The Galapagos by Karen S. Harpp,Eric Mittelstaedt,Noémi d'Ozouville,David W. Graham Summary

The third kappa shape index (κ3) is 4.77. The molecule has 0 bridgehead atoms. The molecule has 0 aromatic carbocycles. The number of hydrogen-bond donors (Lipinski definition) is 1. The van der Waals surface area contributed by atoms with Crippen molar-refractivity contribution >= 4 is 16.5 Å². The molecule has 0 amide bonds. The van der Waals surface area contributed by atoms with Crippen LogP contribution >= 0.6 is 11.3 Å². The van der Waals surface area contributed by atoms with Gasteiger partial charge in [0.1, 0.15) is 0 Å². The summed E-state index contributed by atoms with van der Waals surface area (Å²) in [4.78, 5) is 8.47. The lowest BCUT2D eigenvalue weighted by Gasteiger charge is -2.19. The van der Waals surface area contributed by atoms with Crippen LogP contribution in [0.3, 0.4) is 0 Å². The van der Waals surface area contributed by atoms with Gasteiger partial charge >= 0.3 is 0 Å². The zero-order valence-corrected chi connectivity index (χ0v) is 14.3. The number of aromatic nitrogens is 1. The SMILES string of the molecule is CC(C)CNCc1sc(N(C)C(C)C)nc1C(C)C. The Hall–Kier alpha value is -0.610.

The Galápagos Islands are renown for their unique flora and fauna, inspiring Charles Darwin in the elaboration of his theory of evolution. Yet in his Voyage of the Beagle, published in 1839, Darwin also remarked on the fascinating geology and volcanic origin of these enchanted Islands. Since then, the Galápagos continue to provide scientists with inspiration and invaluable information about ocean island formation and evolution, mantle plumes, and the deep Earth. Motivated by an interdisciplinary Chapman Conference held in the Islands, this AGU volume provides cross-disciplinary collection of recent research into the origin and nature of ocean islands, from their deepest roots in Earth's mantle, to volcanism, surface processes, and the interface between geology and biodiversity. Volume highlights include: Case studies in biogeographical, hydrological, and chronological perspective Understanding the connection between geological processes and biodiversity Synthesis of decades of interdisciplinary research in physical processes from surface to deep interior of the earth In-depth discussion of the concept of the island acting as a natural laboratory for earth scientists Integrated understanding of the Galápagos region from a geological perspective Collectively, The Galápagos presents case studies illustrating the Galápagos Archipelago as a dynamic natural laboratory for the earth sciences. This book would be of special interest to a multidisciplinary audience in earth sciences, including petrologists, volcanologists, geochronologists, geochemists, and geobiologists.